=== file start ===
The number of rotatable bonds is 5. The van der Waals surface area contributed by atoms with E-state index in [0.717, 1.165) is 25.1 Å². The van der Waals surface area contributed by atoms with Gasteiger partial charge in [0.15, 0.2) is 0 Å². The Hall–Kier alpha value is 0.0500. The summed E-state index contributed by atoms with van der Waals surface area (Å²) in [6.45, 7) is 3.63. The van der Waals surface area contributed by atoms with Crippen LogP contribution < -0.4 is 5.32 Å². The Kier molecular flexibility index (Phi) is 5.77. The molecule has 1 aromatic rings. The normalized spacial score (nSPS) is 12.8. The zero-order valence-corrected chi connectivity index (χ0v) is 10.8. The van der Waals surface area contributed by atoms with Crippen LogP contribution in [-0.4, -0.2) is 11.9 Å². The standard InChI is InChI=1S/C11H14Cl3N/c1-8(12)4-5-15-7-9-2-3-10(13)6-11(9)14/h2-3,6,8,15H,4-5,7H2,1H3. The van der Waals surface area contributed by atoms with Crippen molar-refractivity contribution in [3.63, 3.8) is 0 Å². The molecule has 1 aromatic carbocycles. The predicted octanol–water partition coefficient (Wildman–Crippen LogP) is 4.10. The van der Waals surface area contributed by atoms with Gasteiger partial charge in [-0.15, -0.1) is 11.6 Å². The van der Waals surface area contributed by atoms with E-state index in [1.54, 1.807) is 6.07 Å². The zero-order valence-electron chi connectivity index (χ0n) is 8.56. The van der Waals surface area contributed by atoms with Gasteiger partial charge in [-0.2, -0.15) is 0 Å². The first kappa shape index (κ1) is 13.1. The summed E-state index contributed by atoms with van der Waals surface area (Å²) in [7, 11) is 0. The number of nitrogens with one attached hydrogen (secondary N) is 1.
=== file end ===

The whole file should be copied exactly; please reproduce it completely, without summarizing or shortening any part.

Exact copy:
The number of rotatable bonds is 5. The van der Waals surface area contributed by atoms with E-state index in [0.717, 1.165) is 25.1 Å². The van der Waals surface area contributed by atoms with Gasteiger partial charge in [0.15, 0.2) is 0 Å². The Hall–Kier alpha value is 0.0500. The summed E-state index contributed by atoms with van der Waals surface area (Å²) in [6.45, 7) is 3.63. The van der Waals surface area contributed by atoms with Crippen LogP contribution < -0.4 is 5.32 Å². The Kier molecular flexibility index (Phi) is 5.77. The molecule has 1 aromatic rings. The normalized spacial score (nSPS) is 12.8. The zero-order valence-corrected chi connectivity index (χ0v) is 10.8. The van der Waals surface area contributed by atoms with Crippen LogP contribution in [-0.4, -0.2) is 11.9 Å². The standard InChI is InChI=1S/C11H14Cl3N/c1-8(12)4-5-15-7-9-2-3-10(13)6-11(9)14/h2-3,6,8,15H,4-5,7H2,1H3. The van der Waals surface area contributed by atoms with Crippen molar-refractivity contribution in [3.63, 3.8) is 0 Å². The molecule has 1 aromatic carbocycles. The predicted octanol–water partition coefficient (Wildman–Crippen LogP) is 4.10. The van der Waals surface area contributed by atoms with Gasteiger partial charge in [-0.15, -0.1) is 11.6 Å². The van der Waals surface area contributed by atoms with E-state index in [1.54, 1.807) is 6.07 Å². The zero-order valence-electron chi connectivity index (χ0n) is 8.56. The van der Waals surface area contributed by atoms with Gasteiger partial charge in [-0.2, -0.15) is 0 Å². The first kappa shape index (κ1) is 13.1. The summed E-state index contributed by atoms with van der Waals surface area (Å²) in [7, 11) is 0. The number of nitrogens with one attached hydrogen (secondary N) is 1.